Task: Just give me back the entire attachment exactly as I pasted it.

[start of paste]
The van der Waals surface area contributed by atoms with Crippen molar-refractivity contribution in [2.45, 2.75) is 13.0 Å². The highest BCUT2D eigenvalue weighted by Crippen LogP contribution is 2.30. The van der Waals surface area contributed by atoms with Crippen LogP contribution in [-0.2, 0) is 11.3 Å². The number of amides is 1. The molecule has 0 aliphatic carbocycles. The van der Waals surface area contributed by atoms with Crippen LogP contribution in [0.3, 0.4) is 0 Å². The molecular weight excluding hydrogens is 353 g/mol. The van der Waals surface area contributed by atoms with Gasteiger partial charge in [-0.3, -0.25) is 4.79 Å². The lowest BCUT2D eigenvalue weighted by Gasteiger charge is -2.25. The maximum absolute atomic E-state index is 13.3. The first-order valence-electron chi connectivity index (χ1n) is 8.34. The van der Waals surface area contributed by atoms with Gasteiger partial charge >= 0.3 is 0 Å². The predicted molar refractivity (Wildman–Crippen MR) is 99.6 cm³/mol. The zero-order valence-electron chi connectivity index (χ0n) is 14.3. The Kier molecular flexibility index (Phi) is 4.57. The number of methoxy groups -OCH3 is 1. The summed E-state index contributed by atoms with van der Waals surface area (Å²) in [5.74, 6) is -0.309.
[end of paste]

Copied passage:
The van der Waals surface area contributed by atoms with Crippen molar-refractivity contribution in [2.45, 2.75) is 13.0 Å². The highest BCUT2D eigenvalue weighted by Crippen LogP contribution is 2.30. The van der Waals surface area contributed by atoms with Crippen LogP contribution in [-0.2, 0) is 11.3 Å². The number of amides is 1. The molecule has 0 aliphatic carbocycles. The van der Waals surface area contributed by atoms with Crippen LogP contribution in [0.3, 0.4) is 0 Å². The molecular weight excluding hydrogens is 353 g/mol. The van der Waals surface area contributed by atoms with Gasteiger partial charge in [-0.3, -0.25) is 4.79 Å². The lowest BCUT2D eigenvalue weighted by Gasteiger charge is -2.25. The maximum absolute atomic E-state index is 13.3. The first-order valence-electron chi connectivity index (χ1n) is 8.34. The van der Waals surface area contributed by atoms with Gasteiger partial charge >= 0.3 is 0 Å². The predicted molar refractivity (Wildman–Crippen MR) is 99.6 cm³/mol. The zero-order valence-electron chi connectivity index (χ0n) is 14.3. The Kier molecular flexibility index (Phi) is 4.57. The number of methoxy groups -OCH3 is 1. The summed E-state index contributed by atoms with van der Waals surface area (Å²) in [5.74, 6) is -0.309.